The RedState Film Review: CRAWL

Screenshot and poster image from Paramount Studios
Screenshot and poster image from Paramount Studios

Hurricanes, alligators, and the human condition converge on a Florida locale.

In the midst of the summer blockbuster season, which is choked with massive tentpole blockbusters, some studios hope for a counter-programming opportunity and try to tempt audiences with some differing options. Paramount has attempted to earn some extra cash by releasing the thriller “Crawl” this weekend between a couple of major releases.


A hybrid of a disaster film and a creature horror feature, the plot revolves around a hurricane setting its sights on the west coast of Florida, and as if a category-5 tempest was not perilous enough some residents who become trapped in the storm zone find their home beset by a swarm of vicious alligators. Tension arrives with dual threats.

Directed by horror vet Alexander Aja and produced by Sam Raimi this is a low budget affair (shot for under $20 million) that has plenty of logical and geographical shortcomings, but it still manages to be a compelling ride that delivers its share of thrills and fun. This is not a film to study ardently, but one to allow to perform for you.

The story surrounds around Haley, a college student who is on the University of Florida swim team — home of the Florida Gators! With the storm approaching she drives out to look for her father (Barry Pepper, the closest to a star in this), who has not responded to repeated calls. She ventures to their childhood home to discover him wounded and trapped deep in the crawlspace (ahem) of the basement (double ahem.) He is wounded by a leg bite he received from a large alligator, one of a number occupying their space.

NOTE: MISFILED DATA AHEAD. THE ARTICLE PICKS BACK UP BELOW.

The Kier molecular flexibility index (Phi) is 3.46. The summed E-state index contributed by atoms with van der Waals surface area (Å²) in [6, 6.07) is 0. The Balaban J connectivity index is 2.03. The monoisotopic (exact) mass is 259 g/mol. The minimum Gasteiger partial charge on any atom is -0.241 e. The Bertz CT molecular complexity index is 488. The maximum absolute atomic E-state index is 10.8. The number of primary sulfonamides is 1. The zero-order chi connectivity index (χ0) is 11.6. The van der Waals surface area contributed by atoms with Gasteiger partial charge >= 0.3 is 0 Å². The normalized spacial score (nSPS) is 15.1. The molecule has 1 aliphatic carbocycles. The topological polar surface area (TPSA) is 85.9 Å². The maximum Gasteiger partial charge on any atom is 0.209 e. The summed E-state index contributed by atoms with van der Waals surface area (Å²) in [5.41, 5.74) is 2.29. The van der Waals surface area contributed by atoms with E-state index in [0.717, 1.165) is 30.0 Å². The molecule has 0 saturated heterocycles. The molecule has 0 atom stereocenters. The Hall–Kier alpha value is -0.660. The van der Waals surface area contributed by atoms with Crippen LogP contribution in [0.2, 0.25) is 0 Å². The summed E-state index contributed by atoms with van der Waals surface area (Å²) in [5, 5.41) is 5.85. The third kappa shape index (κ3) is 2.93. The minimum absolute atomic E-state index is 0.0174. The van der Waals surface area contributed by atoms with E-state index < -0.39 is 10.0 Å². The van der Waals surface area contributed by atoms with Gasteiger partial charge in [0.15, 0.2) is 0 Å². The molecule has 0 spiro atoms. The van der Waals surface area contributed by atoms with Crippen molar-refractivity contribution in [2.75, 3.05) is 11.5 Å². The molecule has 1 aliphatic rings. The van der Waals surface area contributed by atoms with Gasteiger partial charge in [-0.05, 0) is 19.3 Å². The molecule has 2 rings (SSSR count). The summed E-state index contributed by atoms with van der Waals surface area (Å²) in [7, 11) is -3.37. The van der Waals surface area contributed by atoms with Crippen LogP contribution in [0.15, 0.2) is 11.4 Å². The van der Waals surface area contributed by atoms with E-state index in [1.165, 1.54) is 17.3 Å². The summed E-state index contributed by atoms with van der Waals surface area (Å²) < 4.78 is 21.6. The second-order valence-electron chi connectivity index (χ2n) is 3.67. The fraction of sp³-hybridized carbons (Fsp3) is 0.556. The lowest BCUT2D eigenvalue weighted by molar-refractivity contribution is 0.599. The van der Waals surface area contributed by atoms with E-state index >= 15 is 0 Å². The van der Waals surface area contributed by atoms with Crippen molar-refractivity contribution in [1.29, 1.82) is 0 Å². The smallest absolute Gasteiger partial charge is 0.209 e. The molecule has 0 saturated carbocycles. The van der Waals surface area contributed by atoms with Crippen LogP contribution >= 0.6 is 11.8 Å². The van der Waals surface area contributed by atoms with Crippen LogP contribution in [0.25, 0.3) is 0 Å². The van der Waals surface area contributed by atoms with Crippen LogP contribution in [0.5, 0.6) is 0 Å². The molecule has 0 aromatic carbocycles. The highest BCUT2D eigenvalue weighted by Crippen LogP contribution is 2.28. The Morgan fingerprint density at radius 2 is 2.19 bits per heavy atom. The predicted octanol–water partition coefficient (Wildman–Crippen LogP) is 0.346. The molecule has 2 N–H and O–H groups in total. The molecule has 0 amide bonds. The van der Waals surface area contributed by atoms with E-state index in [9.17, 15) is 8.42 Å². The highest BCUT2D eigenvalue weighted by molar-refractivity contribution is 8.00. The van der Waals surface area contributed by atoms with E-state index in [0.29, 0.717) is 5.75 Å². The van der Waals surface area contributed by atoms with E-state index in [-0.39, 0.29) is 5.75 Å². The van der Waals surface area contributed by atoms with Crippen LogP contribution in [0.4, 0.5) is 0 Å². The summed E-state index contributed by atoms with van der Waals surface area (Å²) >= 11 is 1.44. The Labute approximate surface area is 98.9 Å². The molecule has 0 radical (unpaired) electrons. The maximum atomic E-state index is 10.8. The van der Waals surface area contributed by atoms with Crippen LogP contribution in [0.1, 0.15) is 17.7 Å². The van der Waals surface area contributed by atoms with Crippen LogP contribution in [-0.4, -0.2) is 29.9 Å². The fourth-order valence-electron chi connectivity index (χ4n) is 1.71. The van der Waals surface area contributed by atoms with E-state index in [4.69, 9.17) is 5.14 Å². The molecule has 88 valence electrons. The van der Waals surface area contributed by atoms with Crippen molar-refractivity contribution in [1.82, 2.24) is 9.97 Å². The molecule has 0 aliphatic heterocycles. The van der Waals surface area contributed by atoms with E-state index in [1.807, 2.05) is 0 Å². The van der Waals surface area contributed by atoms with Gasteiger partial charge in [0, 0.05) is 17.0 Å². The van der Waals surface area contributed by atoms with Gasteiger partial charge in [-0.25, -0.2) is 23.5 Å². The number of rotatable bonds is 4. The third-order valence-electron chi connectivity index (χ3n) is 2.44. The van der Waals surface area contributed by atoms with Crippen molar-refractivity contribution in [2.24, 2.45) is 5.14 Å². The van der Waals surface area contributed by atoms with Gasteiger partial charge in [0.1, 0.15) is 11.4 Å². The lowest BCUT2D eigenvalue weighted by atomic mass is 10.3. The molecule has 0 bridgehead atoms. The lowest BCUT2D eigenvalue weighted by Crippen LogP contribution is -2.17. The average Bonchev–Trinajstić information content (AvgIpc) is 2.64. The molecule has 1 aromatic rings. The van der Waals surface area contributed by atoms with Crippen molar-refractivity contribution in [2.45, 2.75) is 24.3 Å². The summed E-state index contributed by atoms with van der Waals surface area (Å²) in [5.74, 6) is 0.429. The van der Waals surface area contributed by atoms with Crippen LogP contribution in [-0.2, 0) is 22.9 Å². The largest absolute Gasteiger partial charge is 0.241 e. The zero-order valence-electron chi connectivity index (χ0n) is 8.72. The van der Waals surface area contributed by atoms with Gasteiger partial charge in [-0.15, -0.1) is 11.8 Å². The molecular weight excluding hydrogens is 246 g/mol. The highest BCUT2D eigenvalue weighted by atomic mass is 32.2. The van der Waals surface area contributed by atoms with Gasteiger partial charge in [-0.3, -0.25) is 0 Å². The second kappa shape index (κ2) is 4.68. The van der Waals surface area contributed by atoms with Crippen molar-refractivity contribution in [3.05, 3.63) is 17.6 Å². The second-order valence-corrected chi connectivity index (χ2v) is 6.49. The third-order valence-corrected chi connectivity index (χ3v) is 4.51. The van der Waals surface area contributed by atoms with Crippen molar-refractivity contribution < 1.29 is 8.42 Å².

As the storm rolls in the basement begins flooding and the numerous attempts at getting help, and getting out, comprise the content. The budget restrictions are evident — a slim cast, a mostly solitary interior location — but Aja does a respectable job in delivering a sufficient amount of tension and maintaining interest. He makes the limits of the setting a claustrophobic element, a challenge for the besieged characters.


As a Florida resident, I needed to suspend much of my local knowledge. One major issue is that the state rests at sea level and thus any significant digging gets you into the water table. This means basements are non-existent on the peninsula. This became a curiosity, as the first act takes place primarily in the “basement” of the home. But it is the type of ride that you need to bypass these type of elements.

“Crawl” offers up enough of a diversion from the formulaic studio offerings. If you are primed for a thriller as an alternative you can be entertained. This kind of movie does not require heavy cerebral lifting, so you can turn off the mental analysis and delve into the popcorn. If you manage that there is some fun to be had in this genre release.


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